CA19-9 CellMq (b) 399M-15 IVD
CEA Biogx (c) MU009-UC IVD

CDX-2 CellMq (b) 235R-15 IVD
Claudin 18 Invitro (d) 38-8100 ASR
Claudin 4 Invitro (d) 32-9400 ASR
CK17 DAKO (e) M7046 IVD
CK19 Ventana (f) 760-4281 IVD

CK20 CellMq (b) 320M-15 IVD
CK7 CellMq (b) 307M-95 IVD
CAM 5.2 BD (g) 349205 IVD
DPC4/ SantaC (a) Sc-7699 RUO
 SMAD4
Fascin DAKO (e) M3567 RUO
IMP-3 DAKO (e) M3626 IVD
Maspin BD (8) 554292 RUO
Mesothelin Vector (h) VP-M-649 RUO
MOC31 DAKO (e) M3525 IVD
MUC1 Vector (h) VP-M654 RUO
MUC2 Vector (h) VP-M656 RUO
MUC4 Sigma (i) HPA005895 RUO
MUC5AC Vector (h) VEC.VP- RUO
 M657
MUC6 Vector (h) VP-M658 RUO
p53 Biogx (c) MU195-UC IVD
PSCA NeoMK (j) RB9098-P1 IVD
S100P BD (g) 610307 RUO
pVHL SantaC (a) Sc-5575 RUO

Antibody Name Clonality Host Dilution
 and Synonyms Animal

Annexin A8 H60 Rabbit 1:50
CA19-9 121SLE Mouse 1:50
CEA B01-94- Mouse 1:350
 11M-P
CDX-2 EPR2764Y Rabbit 1:100
Claudin 18 Polyclonal Rabbit 1:100
Claudin 4 3E2C1 Mouse 1:100
CK17 E3 (1) Mouse 1:80
CK19 (A53-B/ Mouse 1:100
 A2.26)
CK20 Ks20.8 Mouse 1:500
CK7 OV-TL12/30 Mouse 1:200
CAM 5.2 CAM5.2 Mouse 1:4
DPC4/ B-8 Mouse 1:100
 SMAD4
Fascin 55K-2 Mouse 1:200
IMP-3 69.1 Mouse 1:50
Maspin G167-70 Mouse 1:200
Mesothelin 5B2 Mouse 1:20
MOC31 MOC-31 Mouse 1:100
MUC1 Ma 552 Mouse 1:100
MUC2 Ccp 58 Mouse 1:100
MUC4 Polyclonal Rabbit 1:150
MUC5AC CLH2 Mouse 1:50

MUC6 CLH5 Mouse 1:50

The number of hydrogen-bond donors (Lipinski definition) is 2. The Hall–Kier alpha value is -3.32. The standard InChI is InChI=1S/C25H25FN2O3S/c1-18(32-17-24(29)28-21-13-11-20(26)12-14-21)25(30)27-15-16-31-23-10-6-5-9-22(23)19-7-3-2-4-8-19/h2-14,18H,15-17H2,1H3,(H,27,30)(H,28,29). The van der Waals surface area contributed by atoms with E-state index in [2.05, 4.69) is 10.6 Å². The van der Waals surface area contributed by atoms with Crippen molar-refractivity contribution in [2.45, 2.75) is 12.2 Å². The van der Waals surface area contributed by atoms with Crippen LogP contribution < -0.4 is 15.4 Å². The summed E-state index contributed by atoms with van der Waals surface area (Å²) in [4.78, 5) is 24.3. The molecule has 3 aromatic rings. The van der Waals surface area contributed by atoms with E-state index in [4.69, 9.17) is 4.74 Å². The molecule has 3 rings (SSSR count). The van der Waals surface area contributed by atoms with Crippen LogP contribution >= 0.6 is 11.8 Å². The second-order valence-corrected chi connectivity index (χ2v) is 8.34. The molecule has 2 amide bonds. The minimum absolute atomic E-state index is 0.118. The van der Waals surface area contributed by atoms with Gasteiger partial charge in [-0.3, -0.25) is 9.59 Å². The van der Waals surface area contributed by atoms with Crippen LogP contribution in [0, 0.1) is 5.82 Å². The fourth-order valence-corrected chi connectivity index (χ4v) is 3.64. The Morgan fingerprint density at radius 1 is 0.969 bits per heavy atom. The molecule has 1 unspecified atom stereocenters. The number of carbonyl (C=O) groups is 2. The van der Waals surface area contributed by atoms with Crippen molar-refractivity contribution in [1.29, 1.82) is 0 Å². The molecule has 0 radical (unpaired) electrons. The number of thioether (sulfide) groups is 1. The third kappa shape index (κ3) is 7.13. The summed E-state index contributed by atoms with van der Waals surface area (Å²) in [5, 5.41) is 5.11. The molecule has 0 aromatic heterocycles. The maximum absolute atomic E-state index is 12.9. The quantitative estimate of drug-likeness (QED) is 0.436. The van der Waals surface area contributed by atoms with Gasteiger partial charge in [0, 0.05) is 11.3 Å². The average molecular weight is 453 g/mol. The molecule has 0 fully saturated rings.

p53 BP53-12 Mouse 1:100
PSCA IG8 Rabbit 1:25
S100P Clone 16 Mouse 1:100
pVHL Polyclonal Rabbit 1:50

Antibody Name Incubation AR Method/Time/ Localization
 and Synonyms Time (min) Temp, [degrees]C/pH

Annexin A8 40 ND C
CA19-9 30 EDTA/15/100/8 C
CEA 30 ProtK/9/100/7.5 C

CDX-2 40 EDTA/15/100/8 N
Claudin 18 50 AR/15/100/6.0 C
Claudin 4 60 EDTA/15/100/8.0 C
CK17 30 EDTA/15/100/8.0 C
CK19 30 EDTA/15/100/8.0 C

CK20 30 EDTA/15/100/8.0 C
CK7 30 ProtK/9/ambient/7.5 C
CAM 5.2 30 None C
DPC4/ 40 EDTA N
 SMAD4
Fascin 30 EDTA/15/100/8.0 C
IMP-3 40 EDTA/15/100/8.0 C
Maspin 40 EDTA/15/100/8.0 N, C
Mesothelin 60 EDTA M, C
MOC31 30 TRS/20/99/6.1 M, C
MUC1 60 TRS/20/99/6.1 M, C
MUC2 60 EDTA/15/100/8.0 C
MUC4 30 AR/15/100/6.0 M, C
MUC5AC 60 Hi pH/20/99/9.9 C

MUC6 60 Hi pH/20/99/9.9 C
p53 30 AR/15/100/6.0 N
PSCA 30 AR/15/100/6.0 C
S100P 30 ProtK/12/ambient/7.5 N, C
pVHL 30 ProtK/9/ambient/7.5 M, C

Abbreviations: AR, antigen retrieval; ASR, analyte-specific
reagent; C, cytoplasmic; CA19-9, cancer antigen 19-9; CEA,
carcinoembryonic antigen; CK, cytokeratin; E, extracellular; Hi
pH, high pH; IMP-3, insulin-like growth factor 2 messenger RNA
binding protein 3; IVD, in vitro diagnostic use; M, membranous; N,
nuclear; ND, data incomplete due to the strong background
staining; ProtK, proteinase K; PSCA, prostate stem cell antigen;
pVHL, von Hippel-Lindau tumor suppressor gene protein; RUO, for
research use only; Temp, temperature; TRS, tris buffer.

(a) Santa Cruz Biotechnology, Inc, Santa Cruz, California.

(b) Cell Marque Corporation, Rocklin, California.

(c) BioGenex Laboratories Inc, San Ramon, California.

(d) Invitrogen Corporation, Carlsbad, California.

(e) Dako North America, Inc, Carpinteria, California.

(f) Ventana Medical Systems, North American Corporate
Headquarters, Tucson, Arizona.

(g) Becton Dickinson Immunocytometry Systems
(BD Biosciences), San Jose, California.